And Scott Westerfeld…

Thank you.

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For a better understanding of all the humor and the arguments for/against this book, I would recommend taking a look at this great review. 4.3 stars.

pg count for the hardback: 600

Review: This Song Will Save Your Life by Leila Sales

this song will save your life by leila sales

Elise Dembowski is not afraid of a little hard work. In fact, she embraces it. All her life, she’s taken on big, all-encompassing projects. When she was eight years old, she built her own dollhouse. When she was thirteen, she taught herself stop-motion animation. And when she’s fifteen, she embarks on the biggest, and most important, project of them all: becoming cool. Except she fails. Miserably. And everything falls to pieces.

Now, if possible, Elise’s social life is even worse than it was before. Until she stumbles into an underground dance club, and opens the door to a world she never knew existed. An inside-out world where, seemingly overnight, a previously uncool high school sophomore can become the hottest new DJ sensation. Elise finally has what she always wanted: acceptance, friendship, maybe even love. Until the real world threatens to steal it all away.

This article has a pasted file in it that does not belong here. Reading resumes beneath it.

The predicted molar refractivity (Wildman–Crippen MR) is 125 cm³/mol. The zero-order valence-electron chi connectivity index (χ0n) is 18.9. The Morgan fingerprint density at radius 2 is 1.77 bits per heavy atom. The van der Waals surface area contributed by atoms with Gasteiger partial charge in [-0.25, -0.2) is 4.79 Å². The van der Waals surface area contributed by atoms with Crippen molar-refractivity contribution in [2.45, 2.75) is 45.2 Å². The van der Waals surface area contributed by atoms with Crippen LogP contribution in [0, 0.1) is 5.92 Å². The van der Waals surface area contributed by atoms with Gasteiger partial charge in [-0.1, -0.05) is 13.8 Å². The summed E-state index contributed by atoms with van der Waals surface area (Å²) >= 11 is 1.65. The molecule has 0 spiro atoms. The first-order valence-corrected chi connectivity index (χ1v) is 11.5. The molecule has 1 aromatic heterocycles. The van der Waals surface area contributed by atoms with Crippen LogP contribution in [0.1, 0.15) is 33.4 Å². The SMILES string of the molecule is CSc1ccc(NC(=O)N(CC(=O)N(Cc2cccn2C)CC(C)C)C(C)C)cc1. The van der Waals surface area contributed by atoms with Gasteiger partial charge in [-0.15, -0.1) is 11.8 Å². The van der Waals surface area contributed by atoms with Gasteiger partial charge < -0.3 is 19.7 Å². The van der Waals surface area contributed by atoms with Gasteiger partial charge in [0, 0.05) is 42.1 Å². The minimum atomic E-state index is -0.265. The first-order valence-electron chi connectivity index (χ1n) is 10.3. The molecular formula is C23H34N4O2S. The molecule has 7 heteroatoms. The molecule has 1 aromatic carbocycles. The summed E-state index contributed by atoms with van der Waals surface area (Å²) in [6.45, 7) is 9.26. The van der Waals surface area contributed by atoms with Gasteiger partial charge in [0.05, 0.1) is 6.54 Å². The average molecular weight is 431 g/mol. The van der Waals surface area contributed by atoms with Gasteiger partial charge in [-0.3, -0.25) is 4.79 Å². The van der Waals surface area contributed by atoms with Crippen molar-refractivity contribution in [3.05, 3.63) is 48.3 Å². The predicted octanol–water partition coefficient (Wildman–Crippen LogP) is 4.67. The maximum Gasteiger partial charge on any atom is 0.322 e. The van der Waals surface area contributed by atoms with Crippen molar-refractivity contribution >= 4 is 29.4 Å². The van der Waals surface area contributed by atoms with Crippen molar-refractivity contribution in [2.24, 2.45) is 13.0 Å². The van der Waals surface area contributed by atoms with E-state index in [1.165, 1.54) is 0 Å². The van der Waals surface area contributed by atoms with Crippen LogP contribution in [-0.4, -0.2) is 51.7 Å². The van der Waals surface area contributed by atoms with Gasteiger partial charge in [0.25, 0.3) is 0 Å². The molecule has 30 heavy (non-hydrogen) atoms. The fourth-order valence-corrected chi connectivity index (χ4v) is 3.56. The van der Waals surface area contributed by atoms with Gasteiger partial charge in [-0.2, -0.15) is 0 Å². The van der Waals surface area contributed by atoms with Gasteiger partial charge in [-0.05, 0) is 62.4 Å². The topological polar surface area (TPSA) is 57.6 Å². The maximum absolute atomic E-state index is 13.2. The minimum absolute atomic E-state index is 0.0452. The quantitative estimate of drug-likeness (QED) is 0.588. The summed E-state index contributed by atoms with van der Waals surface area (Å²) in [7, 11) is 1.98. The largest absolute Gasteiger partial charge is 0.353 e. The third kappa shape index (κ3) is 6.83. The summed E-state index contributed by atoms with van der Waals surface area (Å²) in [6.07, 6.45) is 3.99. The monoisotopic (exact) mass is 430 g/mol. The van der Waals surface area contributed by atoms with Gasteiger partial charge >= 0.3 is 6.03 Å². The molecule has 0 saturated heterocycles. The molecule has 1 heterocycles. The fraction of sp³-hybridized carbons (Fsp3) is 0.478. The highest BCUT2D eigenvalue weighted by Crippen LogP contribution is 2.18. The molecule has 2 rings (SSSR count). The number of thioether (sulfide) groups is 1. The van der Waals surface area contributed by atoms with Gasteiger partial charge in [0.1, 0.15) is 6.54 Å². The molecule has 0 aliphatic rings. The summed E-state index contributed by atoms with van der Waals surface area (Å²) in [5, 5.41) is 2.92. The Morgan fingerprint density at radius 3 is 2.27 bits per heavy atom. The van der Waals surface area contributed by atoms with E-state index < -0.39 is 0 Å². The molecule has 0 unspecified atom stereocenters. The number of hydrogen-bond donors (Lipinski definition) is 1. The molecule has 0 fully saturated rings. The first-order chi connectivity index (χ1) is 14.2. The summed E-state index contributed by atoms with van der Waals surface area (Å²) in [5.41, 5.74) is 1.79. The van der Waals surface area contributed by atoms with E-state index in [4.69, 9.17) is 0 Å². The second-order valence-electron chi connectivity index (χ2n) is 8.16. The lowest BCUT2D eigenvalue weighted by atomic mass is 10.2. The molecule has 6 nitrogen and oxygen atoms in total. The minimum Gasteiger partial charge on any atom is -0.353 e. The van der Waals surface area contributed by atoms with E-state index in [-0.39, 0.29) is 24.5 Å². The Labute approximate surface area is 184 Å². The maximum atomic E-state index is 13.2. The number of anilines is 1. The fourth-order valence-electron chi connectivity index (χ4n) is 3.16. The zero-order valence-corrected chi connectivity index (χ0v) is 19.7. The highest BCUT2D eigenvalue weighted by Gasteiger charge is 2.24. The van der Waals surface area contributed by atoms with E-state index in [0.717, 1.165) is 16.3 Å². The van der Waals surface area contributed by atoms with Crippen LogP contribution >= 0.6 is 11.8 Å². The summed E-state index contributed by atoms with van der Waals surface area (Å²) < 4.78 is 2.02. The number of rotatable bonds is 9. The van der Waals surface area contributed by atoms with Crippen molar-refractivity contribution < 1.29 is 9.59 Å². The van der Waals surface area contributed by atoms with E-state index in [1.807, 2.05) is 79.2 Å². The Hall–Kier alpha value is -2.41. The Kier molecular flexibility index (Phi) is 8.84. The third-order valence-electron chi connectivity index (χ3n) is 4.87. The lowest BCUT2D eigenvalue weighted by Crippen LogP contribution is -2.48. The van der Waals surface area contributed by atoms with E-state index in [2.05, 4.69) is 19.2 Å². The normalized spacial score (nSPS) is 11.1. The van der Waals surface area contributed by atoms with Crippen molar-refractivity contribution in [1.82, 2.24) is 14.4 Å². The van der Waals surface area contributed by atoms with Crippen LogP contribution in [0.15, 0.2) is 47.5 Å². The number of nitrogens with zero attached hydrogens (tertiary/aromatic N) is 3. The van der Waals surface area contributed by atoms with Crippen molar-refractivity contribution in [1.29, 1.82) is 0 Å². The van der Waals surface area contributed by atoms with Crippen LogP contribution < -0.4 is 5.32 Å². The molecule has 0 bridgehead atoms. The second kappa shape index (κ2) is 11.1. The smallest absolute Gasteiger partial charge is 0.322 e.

Description taken from Goodreads.

I was looking back recently at some of my old reviews, some of which I am extremely proud of–

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And some that should never see the light of day.

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And I remembered that I never did a proper review for the amazing book THIS SONG WILL SAVE YOUR LIFE. At the time, it was the right decision for me. I just couldn’t bring myself to write up a review for this book. I felt like it just so utterly could not be described in words. Instead of doing a review, I emailed the blogger who wrote my favorite (and in my opinion, the most justifying, review of this book) Emily May, and together with Leila Sales, we wrote a post called Books Against Bullying on THIS SONG WILL SAVE YOUR LIFE.